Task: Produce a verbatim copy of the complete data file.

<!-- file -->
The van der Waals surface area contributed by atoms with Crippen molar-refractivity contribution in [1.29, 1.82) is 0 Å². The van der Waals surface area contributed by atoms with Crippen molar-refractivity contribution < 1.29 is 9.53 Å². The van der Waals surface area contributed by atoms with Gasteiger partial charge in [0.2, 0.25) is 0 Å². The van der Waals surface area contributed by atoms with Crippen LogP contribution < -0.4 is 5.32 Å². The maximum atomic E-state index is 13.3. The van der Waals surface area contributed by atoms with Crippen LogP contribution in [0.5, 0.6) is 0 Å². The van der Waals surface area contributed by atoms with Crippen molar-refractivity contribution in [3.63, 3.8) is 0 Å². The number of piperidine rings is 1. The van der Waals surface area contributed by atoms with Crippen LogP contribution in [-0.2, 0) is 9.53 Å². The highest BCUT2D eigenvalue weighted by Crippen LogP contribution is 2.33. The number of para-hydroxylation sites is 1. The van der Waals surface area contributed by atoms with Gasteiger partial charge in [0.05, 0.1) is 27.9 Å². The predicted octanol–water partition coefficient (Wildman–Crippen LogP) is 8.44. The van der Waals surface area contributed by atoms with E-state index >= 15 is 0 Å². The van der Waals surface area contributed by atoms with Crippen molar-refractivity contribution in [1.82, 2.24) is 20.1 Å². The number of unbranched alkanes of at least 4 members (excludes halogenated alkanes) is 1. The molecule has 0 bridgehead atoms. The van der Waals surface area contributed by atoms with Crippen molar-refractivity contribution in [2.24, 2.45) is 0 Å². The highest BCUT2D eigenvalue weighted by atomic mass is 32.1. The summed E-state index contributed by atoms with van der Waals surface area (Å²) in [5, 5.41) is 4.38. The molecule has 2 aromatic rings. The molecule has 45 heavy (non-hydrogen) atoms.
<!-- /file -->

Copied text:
The van der Waals surface area contributed by atoms with Crippen molar-refractivity contribution in [1.29, 1.82) is 0 Å². The van der Waals surface area contributed by atoms with Crippen molar-refractivity contribution < 1.29 is 9.53 Å². The van der Waals surface area contributed by atoms with Gasteiger partial charge in [0.2, 0.25) is 0 Å². The van der Waals surface area contributed by atoms with Crippen LogP contribution < -0.4 is 5.32 Å². The maximum atomic E-state index is 13.3. The van der Waals surface area contributed by atoms with Crippen LogP contribution in [0.5, 0.6) is 0 Å². The van der Waals surface area contributed by atoms with Crippen molar-refractivity contribution in [3.63, 3.8) is 0 Å². The number of piperidine rings is 1. The van der Waals surface area contributed by atoms with Crippen LogP contribution in [-0.2, 0) is 9.53 Å². The highest BCUT2D eigenvalue weighted by Crippen LogP contribution is 2.33. The number of para-hydroxylation sites is 1. The van der Waals surface area contributed by atoms with Gasteiger partial charge in [0.05, 0.1) is 27.9 Å². The predicted octanol–water partition coefficient (Wildman–Crippen LogP) is 8.44. The van der Waals surface area contributed by atoms with E-state index >= 15 is 0 Å². The van der Waals surface area contributed by atoms with Crippen molar-refractivity contribution in [1.82, 2.24) is 20.1 Å². The number of unbranched alkanes of at least 4 members (excludes halogenated alkanes) is 1. The molecule has 0 bridgehead atoms. The van der Waals surface area contributed by atoms with Crippen molar-refractivity contribution in [2.24, 2.45) is 0 Å². The highest BCUT2D eigenvalue weighted by atomic mass is 32.1. The summed E-state index contributed by atoms with van der Waals surface area (Å²) in [5, 5.41) is 4.38. The molecule has 2 aromatic rings. The molecule has 45 heavy (non-hydrogen) atoms.